1. Ownership structure and a future plan for divestment
  2. Management structure and incentives for performance
  3. Financial accountability and the implement for oversight
    (Note: I will be spending more time on these points in future)

Aviation potentialsHere is the kicker – the interesting observation that spurred me into writing this quick opinion. Many smart Nigerians continually point to the failed Nigerian Airways and the defunct Virgin Nigeria. They conclude that the Nigerian government has been inept (true) in taking care of its affairs and is thus incapable of setting up a worthwhile enterprise (not true). They contend that such ventures will only enrich few pockets, waste government resources and end up as a catastrophe! Here is what I have to say in response; Many Nigerians do not realize that since the demise of Nigerian Airways, the FGN has wasted much more money on ‘private’ airlines than Nigerian Airways ever needed. Many of these things were done discreetly and has resulted in an outcome that has only helped to support and line the pockets of the so-called private airline operators such as Jimoh Ibrahim, Ibru family and the Arumemi-Ikhide dynasty. Most of these financially strapped private airlines are flying coffins and disasters waiting to happen, however beyond that, they are also insatiable cess-pits which ceaselessly consume government resources one way or another! If you do not believe me here is some data to bolster my claims – AMCON, the Asset Management Corporation of Nigeria, was created and set up in 2010 to bail out and rescue distressed corporations whose operation may be of critical national interest so as to forestall a greater economic fallout. A report from Ministry of Aviation’s Audit claims that five Nigerian airlines, including the defunct Air Nigeria, owed AMCON an estimated N190 billion! At the time of release of the statement, that money was equivalent to USD $1.2 billion! According to the audit report, Aerocontractors owes $200m (N34bn); Arik Air, $600m (N102bn); IRS Airlines, $55m (N9.4bn); Chanchangi Airlines, $55m (N9.4bn); and Air Nigeria, $225.806m (N35bn). These debts have nothing to do with other external (international) debts owed by the airlines or the fees owed to numerous federal government agencies. In essence, the truth is whether we like it or not, the Nigerian government has been sucked in (albeit without the benefit of control, prestige or dividends) and the level of indebtedness indicated above leaves me in no doubt that the money has gone into a bottomless pit. These airlines have nothing of value (no asset) or operational robustness to command such debt profile – the situation is a disaster! The level of indebtedness of Aero contractors alone is such that AMCON has had to take over 60% of its equity share (a gross over-estimation and over-valuation of its value in my opinion). Arik on the other hand, is nothing but a walking corpse or a puppet with strings attached to AMCON’s hips. It’s demise is a question of time. Here is my summation – I will rather support a well intentioned and robust Nigerian Airways, which provides decent income and livelihood for thousands of Nigerian citizens even if it needs an annual subsidy of $100 million, than continue to discreetly pour money into private pockets, criminal enterprises and thieving public officials. DIezani Alison-Madueke alone is alleged to have cost Nigeria anywhere between USD $2 billion and USD $6 billion in the last few years alone! Go figure…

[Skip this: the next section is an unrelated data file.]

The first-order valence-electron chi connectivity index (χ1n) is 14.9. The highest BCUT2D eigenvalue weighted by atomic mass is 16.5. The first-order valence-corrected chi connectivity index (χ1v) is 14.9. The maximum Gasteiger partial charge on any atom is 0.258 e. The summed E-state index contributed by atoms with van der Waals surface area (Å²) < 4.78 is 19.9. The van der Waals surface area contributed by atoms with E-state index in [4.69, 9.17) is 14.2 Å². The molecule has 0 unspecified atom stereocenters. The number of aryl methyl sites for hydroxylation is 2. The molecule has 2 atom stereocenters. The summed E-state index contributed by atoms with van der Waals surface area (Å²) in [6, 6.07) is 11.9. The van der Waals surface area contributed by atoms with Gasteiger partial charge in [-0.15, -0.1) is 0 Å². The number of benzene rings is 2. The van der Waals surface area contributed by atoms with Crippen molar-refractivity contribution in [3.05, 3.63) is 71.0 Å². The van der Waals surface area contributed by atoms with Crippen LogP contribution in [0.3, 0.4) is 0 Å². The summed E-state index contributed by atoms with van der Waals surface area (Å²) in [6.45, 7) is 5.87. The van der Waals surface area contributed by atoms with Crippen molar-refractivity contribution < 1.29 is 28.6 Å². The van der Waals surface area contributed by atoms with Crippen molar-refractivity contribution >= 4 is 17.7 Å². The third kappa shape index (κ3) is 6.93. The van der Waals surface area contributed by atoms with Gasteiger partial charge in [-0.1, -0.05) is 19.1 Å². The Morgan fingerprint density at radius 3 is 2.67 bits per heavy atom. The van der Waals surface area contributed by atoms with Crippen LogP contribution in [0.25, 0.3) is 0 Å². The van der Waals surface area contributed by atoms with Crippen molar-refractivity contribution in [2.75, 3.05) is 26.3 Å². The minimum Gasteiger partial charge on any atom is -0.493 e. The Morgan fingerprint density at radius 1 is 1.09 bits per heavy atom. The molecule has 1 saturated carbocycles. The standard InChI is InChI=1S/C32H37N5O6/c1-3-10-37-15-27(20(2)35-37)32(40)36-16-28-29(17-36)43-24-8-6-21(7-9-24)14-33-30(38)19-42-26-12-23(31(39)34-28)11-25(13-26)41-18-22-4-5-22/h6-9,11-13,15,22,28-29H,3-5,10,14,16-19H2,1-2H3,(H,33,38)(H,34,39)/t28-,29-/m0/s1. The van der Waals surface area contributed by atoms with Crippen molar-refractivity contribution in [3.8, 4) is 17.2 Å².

With 170 million citizens, most of whom have yet to blossom economically, no nation needs a sound and effective economicSleeping giant development plan more than Nigeria. To grow and develop an economy, several sectors of the economy have to be induced, tailored and cultivated to deliver the gains and growth needed. You cannot talk about overcoming massive unemployment when you continuously constrict evidenced potentials because of fear and paralysis. You cannot talk about overcoming debilitating poverty when the vast potentials of promising sectors and the domino effect contained there-in are continuously doused in selfishness, fear and negativity. Economic prosperity and growth are products of a multiplex of induced, tailored and targeted incentives which ultimately culminates in economic activities and commerce which invariably has the cumulative impact of raising a nation from an under-developed status to a developed nation, …raising a people from poverty to middle class economy and beyond. It is the pursuit of such vision and possibilities that elevates nations from third world to first world and propels corporations from start-ups to global multi-national corporation status. Nation building is no different from building a house. Like a contractor/owner, a government has the responsibility of ensuring that the nation’s economy is continuously in good health and is growing. A house has critical components which cannot be ignored, so likewise every economy has critical components, every one of these components (sectors) is crucial to its overall health. The neglect, shrinkage or underdevelopment of any of the critical sectors ultimately has a devastating domino effect on the prospects and viability of the rest of the economy. A government cannot afford to lose sight of the big picture for the simple reason that ultimately, it is the cumulative effect (the totality) that matters at the national level! Yes, the Airways could make a loss of $100 million here or a profit of $178 million in another year. However in all, what is the totality of its impact on Nigeria’s economy? $1.5 billion? $2.8 billion?? That is my point. Let us, as citizens, put things in perspective and not shoot ourselves in the foot by denying ourselves the opportunity to move the nation forward when we have a committed president who is willing to do so. Just my two cents……